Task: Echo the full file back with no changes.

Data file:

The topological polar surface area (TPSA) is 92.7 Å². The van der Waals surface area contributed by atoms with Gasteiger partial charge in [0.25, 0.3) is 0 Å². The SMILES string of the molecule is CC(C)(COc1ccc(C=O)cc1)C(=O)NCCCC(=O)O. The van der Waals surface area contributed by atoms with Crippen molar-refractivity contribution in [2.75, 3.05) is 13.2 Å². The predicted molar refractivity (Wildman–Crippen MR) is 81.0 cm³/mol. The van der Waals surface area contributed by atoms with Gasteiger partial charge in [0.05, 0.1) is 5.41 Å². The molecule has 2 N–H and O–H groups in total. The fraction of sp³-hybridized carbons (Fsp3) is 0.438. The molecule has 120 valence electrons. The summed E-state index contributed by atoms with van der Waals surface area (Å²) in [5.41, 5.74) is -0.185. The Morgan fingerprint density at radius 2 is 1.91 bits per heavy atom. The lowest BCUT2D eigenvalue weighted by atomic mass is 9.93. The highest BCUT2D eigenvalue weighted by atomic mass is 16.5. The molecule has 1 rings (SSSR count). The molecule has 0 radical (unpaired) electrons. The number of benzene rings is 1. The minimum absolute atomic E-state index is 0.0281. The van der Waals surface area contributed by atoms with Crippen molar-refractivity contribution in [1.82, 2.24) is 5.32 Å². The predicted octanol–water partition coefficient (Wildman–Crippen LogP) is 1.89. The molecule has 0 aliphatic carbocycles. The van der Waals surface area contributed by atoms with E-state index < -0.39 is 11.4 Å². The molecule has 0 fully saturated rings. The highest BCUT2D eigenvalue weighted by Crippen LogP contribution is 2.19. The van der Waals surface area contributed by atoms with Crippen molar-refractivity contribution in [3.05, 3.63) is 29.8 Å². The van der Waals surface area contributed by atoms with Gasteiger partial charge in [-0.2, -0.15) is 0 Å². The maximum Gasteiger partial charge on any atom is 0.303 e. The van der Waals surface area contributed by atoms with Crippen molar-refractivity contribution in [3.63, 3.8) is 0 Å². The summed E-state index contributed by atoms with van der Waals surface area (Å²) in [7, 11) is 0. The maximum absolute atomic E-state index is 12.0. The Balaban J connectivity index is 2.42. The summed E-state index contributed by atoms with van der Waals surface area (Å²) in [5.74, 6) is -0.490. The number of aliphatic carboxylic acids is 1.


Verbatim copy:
The topological polar surface area (TPSA) is 92.7 Å². The van der Waals surface area contributed by atoms with Gasteiger partial charge in [0.25, 0.3) is 0 Å². The SMILES string of the molecule is CC(C)(COc1ccc(C=O)cc1)C(=O)NCCCC(=O)O. The van der Waals surface area contributed by atoms with Crippen molar-refractivity contribution in [2.75, 3.05) is 13.2 Å². The predicted molar refractivity (Wildman–Crippen MR) is 81.0 cm³/mol. The van der Waals surface area contributed by atoms with Gasteiger partial charge in [0.05, 0.1) is 5.41 Å². The molecule has 2 N–H and O–H groups in total. The fraction of sp³-hybridized carbons (Fsp3) is 0.438. The molecule has 120 valence electrons. The summed E-state index contributed by atoms with van der Waals surface area (Å²) in [5.41, 5.74) is -0.185. The Morgan fingerprint density at radius 2 is 1.91 bits per heavy atom. The lowest BCUT2D eigenvalue weighted by atomic mass is 9.93. The highest BCUT2D eigenvalue weighted by atomic mass is 16.5. The molecule has 1 rings (SSSR count). The molecule has 0 radical (unpaired) electrons. The number of benzene rings is 1. The minimum absolute atomic E-state index is 0.0281. The van der Waals surface area contributed by atoms with Crippen molar-refractivity contribution in [1.82, 2.24) is 5.32 Å². The predicted octanol–water partition coefficient (Wildman–Crippen LogP) is 1.89. The molecule has 0 aliphatic carbocycles. The van der Waals surface area contributed by atoms with E-state index < -0.39 is 11.4 Å². The molecule has 0 fully saturated rings. The highest BCUT2D eigenvalue weighted by Crippen LogP contribution is 2.19. The van der Waals surface area contributed by atoms with Crippen molar-refractivity contribution in [3.05, 3.63) is 29.8 Å². The van der Waals surface area contributed by atoms with Gasteiger partial charge in [-0.2, -0.15) is 0 Å². The maximum Gasteiger partial charge on any atom is 0.303 e. The van der Waals surface area contributed by atoms with Crippen molar-refractivity contribution in [3.63, 3.8) is 0 Å². The summed E-state index contributed by atoms with van der Waals surface area (Å²) in [7, 11) is 0. The maximum absolute atomic E-state index is 12.0. The Balaban J connectivity index is 2.42. The summed E-state index contributed by atoms with van der Waals surface area (Å²) in [5.74, 6) is -0.490. The number of aliphatic carboxylic acids is 1.